An Alaskan in the Lower 48
July 2013 by Steve HerschbachOur destination was some old hydraulic workings where the old miners had washed literally mountains of material away to expose gold in ancient river channels.
We chose this particular area because an old channel had run here at one point and had been heavily worked on top of a mountain hilltop. Erosion patterns cut deeply on each side, leaving the channel exposed. The erosion cut sharply, dropping into ravines far below.
One prime example is an area that I have talked about in many of my articles. This is a very large area and I will actually describe its location again.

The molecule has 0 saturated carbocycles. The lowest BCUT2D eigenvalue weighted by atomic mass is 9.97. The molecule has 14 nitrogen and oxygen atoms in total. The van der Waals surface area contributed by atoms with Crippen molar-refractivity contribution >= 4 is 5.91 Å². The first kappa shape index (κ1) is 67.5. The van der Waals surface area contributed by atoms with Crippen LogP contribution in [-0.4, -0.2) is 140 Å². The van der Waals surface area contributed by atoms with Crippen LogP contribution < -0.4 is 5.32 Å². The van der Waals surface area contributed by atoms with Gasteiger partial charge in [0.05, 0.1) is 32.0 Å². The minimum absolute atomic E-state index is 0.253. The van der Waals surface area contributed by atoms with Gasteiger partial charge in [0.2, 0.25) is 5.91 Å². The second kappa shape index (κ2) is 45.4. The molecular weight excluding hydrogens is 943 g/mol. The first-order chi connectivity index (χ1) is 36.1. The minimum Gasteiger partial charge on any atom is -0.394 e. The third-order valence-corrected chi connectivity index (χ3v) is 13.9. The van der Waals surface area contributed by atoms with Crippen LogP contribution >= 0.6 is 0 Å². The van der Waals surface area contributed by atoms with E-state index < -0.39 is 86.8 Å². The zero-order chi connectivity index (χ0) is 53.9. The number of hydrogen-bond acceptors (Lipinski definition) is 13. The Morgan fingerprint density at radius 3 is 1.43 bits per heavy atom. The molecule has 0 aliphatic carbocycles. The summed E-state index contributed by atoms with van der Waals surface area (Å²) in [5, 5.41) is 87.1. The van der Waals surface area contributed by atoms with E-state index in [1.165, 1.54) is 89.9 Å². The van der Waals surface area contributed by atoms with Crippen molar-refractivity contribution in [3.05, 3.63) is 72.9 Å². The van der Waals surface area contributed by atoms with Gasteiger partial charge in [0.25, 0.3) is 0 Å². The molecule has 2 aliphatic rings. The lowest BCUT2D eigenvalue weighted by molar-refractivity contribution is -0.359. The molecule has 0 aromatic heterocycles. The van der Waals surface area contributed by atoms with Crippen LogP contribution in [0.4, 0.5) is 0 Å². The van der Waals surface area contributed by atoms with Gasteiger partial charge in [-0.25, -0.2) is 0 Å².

The first experience involved an overgrown gold mine operated during the 1880s. A razed mill adjoined the mine and could be glimpsed from the isolated public dirt road I was traveling.
I was able to remove the gravels with the assistance of a crowbar and I scooped them up with a garden trowel. This gravel contained over a pennyweight of gold and there were several 2-grain and 3-grain pieces…
At first, I tried to shift things around, but then a hand with a rock would appear, so I would stop trying to adjust my gear and grab the rock to keep things moving.
Over the years, I’ve proved to myself over and over again that I don’t have to wait many weeks after rains before I head out to the goldfields to do some gold digging.
After trading for a specialized gold detector, my gold finds went up in a hurry. Even though those older gold detectors were pretty good, things have changed a lot since then.
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